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Keppel confirms $735m FLNG conversion for Golar LNG, plus two options

Keppel confirms $735m FLNG conversion for Golar LNG, plus two options
Keppel Shipyard has confirmed a contract worth $735m to convert an existing Moss LNG carrier into a floating liquefaction (FLNG) vessel for Golar Hilli Corporation, subsidiary of Golar LNG.

The contract, which comes with options for another two similar units, follows the completion of a year-long front-end engineering and design study by Keppel Shipyard and Black & Veatch on converting up to three LNG carriers into FLNG vessels for Golar. The options are for deliveries in third quarter of 2017 and the first quarter of 2018

The FLNG vessel will take about 31 months to convert and is expected to be completed in the first quarter of 2017, and the job will be the world’s first-of-its-type conversion of a LNG carrier into a FLNGV.

The confirmation of the conversion contract follows a conditional contract signed between the Singapore-based yard and Golar Hilli last week.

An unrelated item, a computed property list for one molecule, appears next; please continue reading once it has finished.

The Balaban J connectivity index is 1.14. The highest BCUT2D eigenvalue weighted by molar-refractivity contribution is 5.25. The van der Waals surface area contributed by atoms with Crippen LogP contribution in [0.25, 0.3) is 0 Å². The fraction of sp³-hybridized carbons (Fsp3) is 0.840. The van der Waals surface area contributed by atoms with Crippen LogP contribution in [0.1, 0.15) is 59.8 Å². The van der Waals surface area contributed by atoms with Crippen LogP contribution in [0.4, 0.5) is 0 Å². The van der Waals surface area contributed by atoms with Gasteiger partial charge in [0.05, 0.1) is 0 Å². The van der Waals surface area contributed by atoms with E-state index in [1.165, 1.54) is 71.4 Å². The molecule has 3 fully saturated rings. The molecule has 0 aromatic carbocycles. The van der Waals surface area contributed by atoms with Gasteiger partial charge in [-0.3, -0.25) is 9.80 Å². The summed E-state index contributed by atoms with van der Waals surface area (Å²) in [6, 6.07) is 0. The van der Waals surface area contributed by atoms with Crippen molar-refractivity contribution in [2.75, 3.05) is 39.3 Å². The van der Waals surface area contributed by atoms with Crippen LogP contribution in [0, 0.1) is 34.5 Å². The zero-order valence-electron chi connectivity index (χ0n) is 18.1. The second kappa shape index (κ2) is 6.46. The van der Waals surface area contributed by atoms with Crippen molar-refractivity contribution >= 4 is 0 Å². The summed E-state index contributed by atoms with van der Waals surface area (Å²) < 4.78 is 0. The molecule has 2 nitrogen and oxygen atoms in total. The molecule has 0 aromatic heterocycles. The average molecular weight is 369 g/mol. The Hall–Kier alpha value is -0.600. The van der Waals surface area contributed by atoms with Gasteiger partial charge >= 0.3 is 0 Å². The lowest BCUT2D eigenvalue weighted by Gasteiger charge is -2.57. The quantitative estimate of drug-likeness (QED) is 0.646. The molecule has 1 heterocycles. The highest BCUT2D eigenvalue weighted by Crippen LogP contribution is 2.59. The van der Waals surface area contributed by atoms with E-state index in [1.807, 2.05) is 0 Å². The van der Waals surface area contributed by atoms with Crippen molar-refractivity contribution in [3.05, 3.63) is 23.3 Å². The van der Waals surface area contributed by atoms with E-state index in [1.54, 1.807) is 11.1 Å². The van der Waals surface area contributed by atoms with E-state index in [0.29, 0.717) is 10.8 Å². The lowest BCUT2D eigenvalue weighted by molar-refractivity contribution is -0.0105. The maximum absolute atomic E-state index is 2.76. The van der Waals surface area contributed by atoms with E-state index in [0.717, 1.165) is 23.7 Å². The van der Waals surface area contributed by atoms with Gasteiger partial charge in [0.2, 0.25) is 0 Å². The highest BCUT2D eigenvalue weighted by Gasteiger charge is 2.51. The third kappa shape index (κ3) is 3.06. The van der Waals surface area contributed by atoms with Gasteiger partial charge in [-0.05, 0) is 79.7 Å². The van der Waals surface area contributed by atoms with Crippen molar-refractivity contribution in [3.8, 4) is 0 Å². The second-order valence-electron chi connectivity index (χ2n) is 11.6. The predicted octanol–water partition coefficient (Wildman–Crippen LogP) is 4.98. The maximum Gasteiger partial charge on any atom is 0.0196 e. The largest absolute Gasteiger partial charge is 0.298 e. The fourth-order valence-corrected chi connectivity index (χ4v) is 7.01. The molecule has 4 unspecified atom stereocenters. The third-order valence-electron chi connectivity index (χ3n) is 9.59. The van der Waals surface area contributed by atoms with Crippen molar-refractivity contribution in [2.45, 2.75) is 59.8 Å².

“We see this project as another excellent opportunity to offer innovative solutions to help address the growing midstream needs in bringing small and mid-scale LNG market to meet the rising global demand for energy,” said Michael Chia, managing director (marine & technology), at Keppel Offshore & Marine, parent firm of Keppel Shipyard.

“Mid-sized FLNG vessel solutions such as this one offer a faster and more cost effective liquefaction solution,” Chia added.

Golar LNG said in a statement: "The FLNG vessel conversion contract is a key step towards full implementation of Golar's floating LNG production strategy."

With the conversion set to be delivered in 31 months it added: "This will make it possible for the company to offer a cost effective and reliable LNG production facility to its customers several years ahead of any potential competitors."

“LNG has the potential to deliver greater energy security for generations to come. Innovators like Golar and Keppel are at the forefront of anticipating these changes by developing faster-to-market and mobile FLNG solutions,” said Hoe Wai Cheong, executive vice president and executive director for Black & Veatch.

The global FLNG industry is expected to attract more than $65bn of investments through to 2020, driven by rising costs of onshore LNG terminals, according to a forecast by analyst Douglas-Westwood.

Asia-Pacific, in particular, is anticipated to draw a majority of investments in the FLNG sector with its sizeable line-up of regasification and liquefaction projects.